Asset Management vs. Asset Resources
Last Modified: Jan 17, 2012
- George Freiberg - Hazen and Sawyer
Over the years most water and wastewater utilities have developed some form of asset management approach from the implementation of new and highly sophisticated risk management models, online performance monitoring and specialized planning committees to refinement, updating and integration of existing maintenance management and capital improvement planning programs.
Regardless of theoretical approach taken to protect, extend and prioritize planning for asset repair and replacement, do utilities have sufficient resources to implement what is put to paper, especially in terms of ongoing maintenance of critical and valued assets?
This paper will discuss a specific, objective approach called Zero Based Maintenance Staffing Projections, which can be used to estimate maintenance trade staffing levels that are necessary to effectively implement and sustain all maintenance task requirements associated with a defined asset and maintenance management program. In summary, the approach includes a detailed assessment of Preventative Maintenance (PM) tasks for each major discipline such as mechanical, electrical, instrumentation and control, heating/ventilation/ air conditioning, etc. Estimated time is then developed to complete each task followed by the application of various availability (total annual hours available to work per employee) and utilization factors (total time available less inherent inefficiencies such as travel time, setup time, troubleshooting, etc).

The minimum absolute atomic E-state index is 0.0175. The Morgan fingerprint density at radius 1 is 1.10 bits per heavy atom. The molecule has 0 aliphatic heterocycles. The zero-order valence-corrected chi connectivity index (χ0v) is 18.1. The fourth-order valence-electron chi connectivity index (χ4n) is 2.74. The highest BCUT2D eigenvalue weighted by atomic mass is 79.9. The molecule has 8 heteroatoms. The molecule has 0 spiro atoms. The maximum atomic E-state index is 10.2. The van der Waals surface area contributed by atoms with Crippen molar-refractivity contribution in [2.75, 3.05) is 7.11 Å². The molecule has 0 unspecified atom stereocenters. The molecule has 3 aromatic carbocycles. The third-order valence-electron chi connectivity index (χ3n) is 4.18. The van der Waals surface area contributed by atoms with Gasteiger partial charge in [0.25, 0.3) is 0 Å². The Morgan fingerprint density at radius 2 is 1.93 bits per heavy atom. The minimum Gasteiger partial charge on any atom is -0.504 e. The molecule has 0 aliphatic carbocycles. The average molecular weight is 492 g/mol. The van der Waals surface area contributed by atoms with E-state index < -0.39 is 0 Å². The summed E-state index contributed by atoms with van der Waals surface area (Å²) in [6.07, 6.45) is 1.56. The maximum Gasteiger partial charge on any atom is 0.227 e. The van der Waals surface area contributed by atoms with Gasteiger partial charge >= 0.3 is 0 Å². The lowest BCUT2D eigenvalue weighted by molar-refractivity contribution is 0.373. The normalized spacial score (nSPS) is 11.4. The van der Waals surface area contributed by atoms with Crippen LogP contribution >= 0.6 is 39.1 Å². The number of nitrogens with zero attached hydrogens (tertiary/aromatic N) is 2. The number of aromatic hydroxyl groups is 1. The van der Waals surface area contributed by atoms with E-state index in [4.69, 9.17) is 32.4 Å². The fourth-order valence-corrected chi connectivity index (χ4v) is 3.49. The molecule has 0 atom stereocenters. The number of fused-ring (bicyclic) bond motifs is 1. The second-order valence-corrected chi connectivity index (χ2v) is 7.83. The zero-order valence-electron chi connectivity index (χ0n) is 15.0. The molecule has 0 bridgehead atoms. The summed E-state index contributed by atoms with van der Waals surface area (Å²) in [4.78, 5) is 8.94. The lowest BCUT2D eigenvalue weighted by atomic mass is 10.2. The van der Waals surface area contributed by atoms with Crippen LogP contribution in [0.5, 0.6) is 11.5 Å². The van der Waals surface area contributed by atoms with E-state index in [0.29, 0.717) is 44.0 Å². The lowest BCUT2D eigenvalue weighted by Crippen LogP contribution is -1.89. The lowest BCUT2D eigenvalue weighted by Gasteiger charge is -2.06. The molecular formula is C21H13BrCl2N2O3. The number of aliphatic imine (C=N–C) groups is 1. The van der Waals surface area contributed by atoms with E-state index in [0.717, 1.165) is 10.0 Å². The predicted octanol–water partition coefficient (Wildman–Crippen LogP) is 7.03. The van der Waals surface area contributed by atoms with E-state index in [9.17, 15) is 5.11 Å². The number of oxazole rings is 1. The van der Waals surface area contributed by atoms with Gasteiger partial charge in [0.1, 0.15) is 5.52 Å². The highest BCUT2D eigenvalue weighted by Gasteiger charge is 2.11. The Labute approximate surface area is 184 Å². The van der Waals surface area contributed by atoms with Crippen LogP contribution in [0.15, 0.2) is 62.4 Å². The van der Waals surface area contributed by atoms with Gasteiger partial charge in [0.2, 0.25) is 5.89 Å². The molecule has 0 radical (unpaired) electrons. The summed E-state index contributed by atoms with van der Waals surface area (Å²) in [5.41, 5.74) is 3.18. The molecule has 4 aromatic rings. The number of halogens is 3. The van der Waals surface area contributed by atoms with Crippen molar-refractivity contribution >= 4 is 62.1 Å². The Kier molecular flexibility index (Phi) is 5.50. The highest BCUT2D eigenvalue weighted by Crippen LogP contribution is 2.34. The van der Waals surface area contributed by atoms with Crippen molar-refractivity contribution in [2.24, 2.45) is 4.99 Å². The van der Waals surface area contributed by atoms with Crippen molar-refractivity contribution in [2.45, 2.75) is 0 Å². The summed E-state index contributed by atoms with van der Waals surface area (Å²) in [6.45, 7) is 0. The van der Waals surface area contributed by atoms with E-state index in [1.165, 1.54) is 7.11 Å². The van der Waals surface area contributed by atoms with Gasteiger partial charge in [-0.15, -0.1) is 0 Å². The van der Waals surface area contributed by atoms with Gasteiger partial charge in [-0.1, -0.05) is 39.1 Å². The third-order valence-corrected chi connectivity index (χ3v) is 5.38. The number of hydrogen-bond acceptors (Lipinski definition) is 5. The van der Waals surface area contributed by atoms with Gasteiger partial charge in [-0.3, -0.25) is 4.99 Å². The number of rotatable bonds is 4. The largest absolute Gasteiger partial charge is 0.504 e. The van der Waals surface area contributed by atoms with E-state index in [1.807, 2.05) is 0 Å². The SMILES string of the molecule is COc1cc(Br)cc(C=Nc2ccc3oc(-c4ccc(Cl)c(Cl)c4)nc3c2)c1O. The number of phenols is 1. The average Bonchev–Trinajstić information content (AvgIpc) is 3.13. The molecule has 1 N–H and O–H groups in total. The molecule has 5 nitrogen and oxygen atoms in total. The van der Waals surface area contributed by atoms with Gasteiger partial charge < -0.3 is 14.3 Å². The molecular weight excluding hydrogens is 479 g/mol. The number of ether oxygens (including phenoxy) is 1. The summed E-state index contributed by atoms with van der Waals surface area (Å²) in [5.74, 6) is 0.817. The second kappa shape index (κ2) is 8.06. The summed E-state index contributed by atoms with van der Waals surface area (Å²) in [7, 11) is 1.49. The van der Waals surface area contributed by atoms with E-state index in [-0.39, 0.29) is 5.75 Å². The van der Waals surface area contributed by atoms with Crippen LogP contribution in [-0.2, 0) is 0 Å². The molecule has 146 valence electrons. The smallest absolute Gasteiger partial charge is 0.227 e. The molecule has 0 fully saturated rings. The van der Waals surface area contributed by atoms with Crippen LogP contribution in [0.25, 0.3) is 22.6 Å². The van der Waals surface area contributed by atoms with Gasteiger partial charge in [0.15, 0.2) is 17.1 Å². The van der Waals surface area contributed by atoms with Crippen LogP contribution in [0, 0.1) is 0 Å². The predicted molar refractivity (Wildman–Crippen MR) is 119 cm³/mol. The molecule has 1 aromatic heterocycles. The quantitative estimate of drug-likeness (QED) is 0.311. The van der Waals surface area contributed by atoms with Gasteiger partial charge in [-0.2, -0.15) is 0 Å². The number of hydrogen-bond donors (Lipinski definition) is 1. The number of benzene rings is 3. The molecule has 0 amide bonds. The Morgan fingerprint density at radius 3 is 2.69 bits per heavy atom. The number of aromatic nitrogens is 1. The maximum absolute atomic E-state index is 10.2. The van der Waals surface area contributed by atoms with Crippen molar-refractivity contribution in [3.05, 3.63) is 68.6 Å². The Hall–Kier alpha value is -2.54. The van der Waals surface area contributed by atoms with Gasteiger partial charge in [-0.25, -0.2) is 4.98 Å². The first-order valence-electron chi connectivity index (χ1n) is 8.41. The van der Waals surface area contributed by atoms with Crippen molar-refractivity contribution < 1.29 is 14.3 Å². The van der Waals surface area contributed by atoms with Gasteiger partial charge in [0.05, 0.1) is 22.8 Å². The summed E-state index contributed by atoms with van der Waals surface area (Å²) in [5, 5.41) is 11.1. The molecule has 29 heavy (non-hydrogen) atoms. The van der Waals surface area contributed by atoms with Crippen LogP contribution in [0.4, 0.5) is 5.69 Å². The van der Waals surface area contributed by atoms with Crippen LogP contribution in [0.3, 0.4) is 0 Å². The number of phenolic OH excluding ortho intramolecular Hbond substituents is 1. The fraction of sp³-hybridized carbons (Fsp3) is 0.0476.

Once PM tasks and total time estimates per maintenance trade are determined, Corrective Maintenance (CM) staffing level are then estimated by applying various work level ratios (PM/CM estimates) along with estimated CM utilization factors. The end results provide utility management with an updated, objective assessment of equipment maintenance task needs and associated maintenance trade staffing levels. This process can be considered for developing staffing plans for new or expanded facilities that have minimal or no maintenance histories or for reviewing and updating the needs of existing facilities.
For a copy of the paper, please contact the author at email@example.com
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